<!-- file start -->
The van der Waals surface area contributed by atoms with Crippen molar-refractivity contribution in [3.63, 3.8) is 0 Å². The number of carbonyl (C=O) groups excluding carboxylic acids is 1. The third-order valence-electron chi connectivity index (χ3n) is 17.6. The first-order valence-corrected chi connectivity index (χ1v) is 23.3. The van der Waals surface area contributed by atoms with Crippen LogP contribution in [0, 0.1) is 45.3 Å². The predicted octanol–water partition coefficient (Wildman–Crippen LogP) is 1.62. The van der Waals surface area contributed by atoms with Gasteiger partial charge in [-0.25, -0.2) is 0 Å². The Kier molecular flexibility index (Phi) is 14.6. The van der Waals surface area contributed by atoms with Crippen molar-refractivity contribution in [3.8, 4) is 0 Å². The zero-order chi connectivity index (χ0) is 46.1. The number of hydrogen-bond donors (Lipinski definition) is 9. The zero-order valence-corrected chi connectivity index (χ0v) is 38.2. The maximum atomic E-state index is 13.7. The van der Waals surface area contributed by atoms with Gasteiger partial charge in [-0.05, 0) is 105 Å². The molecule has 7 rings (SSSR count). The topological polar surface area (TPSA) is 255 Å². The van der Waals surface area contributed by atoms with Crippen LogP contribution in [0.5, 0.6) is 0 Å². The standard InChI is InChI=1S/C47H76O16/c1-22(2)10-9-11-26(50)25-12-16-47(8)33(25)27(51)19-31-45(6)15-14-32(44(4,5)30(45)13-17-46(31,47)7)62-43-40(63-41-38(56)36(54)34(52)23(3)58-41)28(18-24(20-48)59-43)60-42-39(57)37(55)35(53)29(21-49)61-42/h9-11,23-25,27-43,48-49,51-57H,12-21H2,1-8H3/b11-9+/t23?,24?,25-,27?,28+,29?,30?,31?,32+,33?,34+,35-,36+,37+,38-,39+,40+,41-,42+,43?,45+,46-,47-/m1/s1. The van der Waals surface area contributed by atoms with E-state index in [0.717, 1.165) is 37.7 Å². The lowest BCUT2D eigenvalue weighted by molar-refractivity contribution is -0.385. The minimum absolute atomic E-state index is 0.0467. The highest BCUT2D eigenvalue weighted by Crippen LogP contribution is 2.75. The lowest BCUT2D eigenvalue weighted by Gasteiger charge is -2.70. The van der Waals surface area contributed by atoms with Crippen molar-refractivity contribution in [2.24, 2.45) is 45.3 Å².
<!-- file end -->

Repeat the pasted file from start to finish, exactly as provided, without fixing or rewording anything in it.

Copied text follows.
The van der Waals surface area contributed by atoms with Crippen molar-refractivity contribution in [3.63, 3.8) is 0 Å². The number of carbonyl (C=O) groups excluding carboxylic acids is 1. The third-order valence-electron chi connectivity index (χ3n) is 17.6. The first-order valence-corrected chi connectivity index (χ1v) is 23.3. The van der Waals surface area contributed by atoms with Crippen LogP contribution in [0, 0.1) is 45.3 Å². The predicted octanol–water partition coefficient (Wildman–Crippen LogP) is 1.62. The van der Waals surface area contributed by atoms with Gasteiger partial charge in [-0.25, -0.2) is 0 Å². The Kier molecular flexibility index (Phi) is 14.6. The van der Waals surface area contributed by atoms with Crippen molar-refractivity contribution in [3.8, 4) is 0 Å². The zero-order chi connectivity index (χ0) is 46.1. The number of hydrogen-bond donors (Lipinski definition) is 9. The zero-order valence-corrected chi connectivity index (χ0v) is 38.2. The maximum atomic E-state index is 13.7. The van der Waals surface area contributed by atoms with Gasteiger partial charge in [-0.05, 0) is 105 Å². The molecule has 7 rings (SSSR count). The topological polar surface area (TPSA) is 255 Å². The van der Waals surface area contributed by atoms with Crippen LogP contribution in [0.5, 0.6) is 0 Å². The standard InChI is InChI=1S/C47H76O16/c1-22(2)10-9-11-26(50)25-12-16-47(8)33(25)27(51)19-31-45(6)15-14-32(44(4,5)30(45)13-17-46(31,47)7)62-43-40(63-41-38(56)36(54)34(52)23(3)58-41)28(18-24(20-48)59-43)60-42-39(57)37(55)35(53)29(21-49)61-42/h9-11,23-25,27-43,48-49,51-57H,12-21H2,1-8H3/b11-9+/t23?,24?,25-,27?,28+,29?,30?,31?,32+,33?,34+,35-,36+,37+,38-,39+,40+,41-,42+,43?,45+,46-,47-/m1/s1. The van der Waals surface area contributed by atoms with E-state index in [0.717, 1.165) is 37.7 Å². The lowest BCUT2D eigenvalue weighted by molar-refractivity contribution is -0.385. The minimum absolute atomic E-state index is 0.0467. The highest BCUT2D eigenvalue weighted by Crippen LogP contribution is 2.75. The lowest BCUT2D eigenvalue weighted by Gasteiger charge is -2.70. The van der Waals surface area contributed by atoms with Crippen molar-refractivity contribution in [2.24, 2.45) is 45.3 Å².